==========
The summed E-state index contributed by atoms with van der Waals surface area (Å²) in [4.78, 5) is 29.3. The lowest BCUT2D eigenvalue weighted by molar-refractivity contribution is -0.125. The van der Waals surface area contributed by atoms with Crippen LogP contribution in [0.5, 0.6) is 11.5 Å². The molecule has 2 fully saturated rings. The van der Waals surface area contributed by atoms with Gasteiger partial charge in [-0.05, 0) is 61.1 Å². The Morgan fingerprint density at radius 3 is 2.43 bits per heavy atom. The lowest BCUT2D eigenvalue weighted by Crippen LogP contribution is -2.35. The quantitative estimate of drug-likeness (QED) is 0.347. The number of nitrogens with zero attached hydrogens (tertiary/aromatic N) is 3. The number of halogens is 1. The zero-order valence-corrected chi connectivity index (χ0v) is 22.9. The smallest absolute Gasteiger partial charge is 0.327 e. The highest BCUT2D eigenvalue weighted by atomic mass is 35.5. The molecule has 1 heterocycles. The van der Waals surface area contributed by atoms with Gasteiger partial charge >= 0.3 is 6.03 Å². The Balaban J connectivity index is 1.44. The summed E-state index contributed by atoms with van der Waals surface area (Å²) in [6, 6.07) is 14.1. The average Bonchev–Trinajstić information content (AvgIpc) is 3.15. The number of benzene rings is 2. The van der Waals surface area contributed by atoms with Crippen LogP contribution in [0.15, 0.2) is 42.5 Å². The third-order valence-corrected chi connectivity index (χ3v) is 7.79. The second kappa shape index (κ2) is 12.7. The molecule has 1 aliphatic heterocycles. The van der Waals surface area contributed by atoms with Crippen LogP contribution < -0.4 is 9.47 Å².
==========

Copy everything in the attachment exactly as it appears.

The summed E-state index contributed by atoms with van der Waals surface area (Å²) in [4.78, 5) is 29.3. The lowest BCUT2D eigenvalue weighted by molar-refractivity contribution is -0.125. The van der Waals surface area contributed by atoms with Crippen LogP contribution in [0.5, 0.6) is 11.5 Å². The molecule has 2 fully saturated rings. The van der Waals surface area contributed by atoms with Gasteiger partial charge in [-0.05, 0) is 61.1 Å². The Morgan fingerprint density at radius 3 is 2.43 bits per heavy atom. The lowest BCUT2D eigenvalue weighted by Crippen LogP contribution is -2.35. The quantitative estimate of drug-likeness (QED) is 0.347. The number of nitrogens with zero attached hydrogens (tertiary/aromatic N) is 3. The number of halogens is 1. The zero-order valence-corrected chi connectivity index (χ0v) is 22.9. The smallest absolute Gasteiger partial charge is 0.327 e. The highest BCUT2D eigenvalue weighted by atomic mass is 35.5. The molecule has 1 heterocycles. The van der Waals surface area contributed by atoms with Gasteiger partial charge >= 0.3 is 6.03 Å². The Balaban J connectivity index is 1.44. The summed E-state index contributed by atoms with van der Waals surface area (Å²) in [6, 6.07) is 14.1. The average Bonchev–Trinajstić information content (AvgIpc) is 3.15. The number of benzene rings is 2. The van der Waals surface area contributed by atoms with Crippen LogP contribution in [0.15, 0.2) is 42.5 Å². The third-order valence-corrected chi connectivity index (χ3v) is 7.79. The second kappa shape index (κ2) is 12.7. The molecule has 1 aliphatic heterocycles. The van der Waals surface area contributed by atoms with Crippen LogP contribution < -0.4 is 9.47 Å².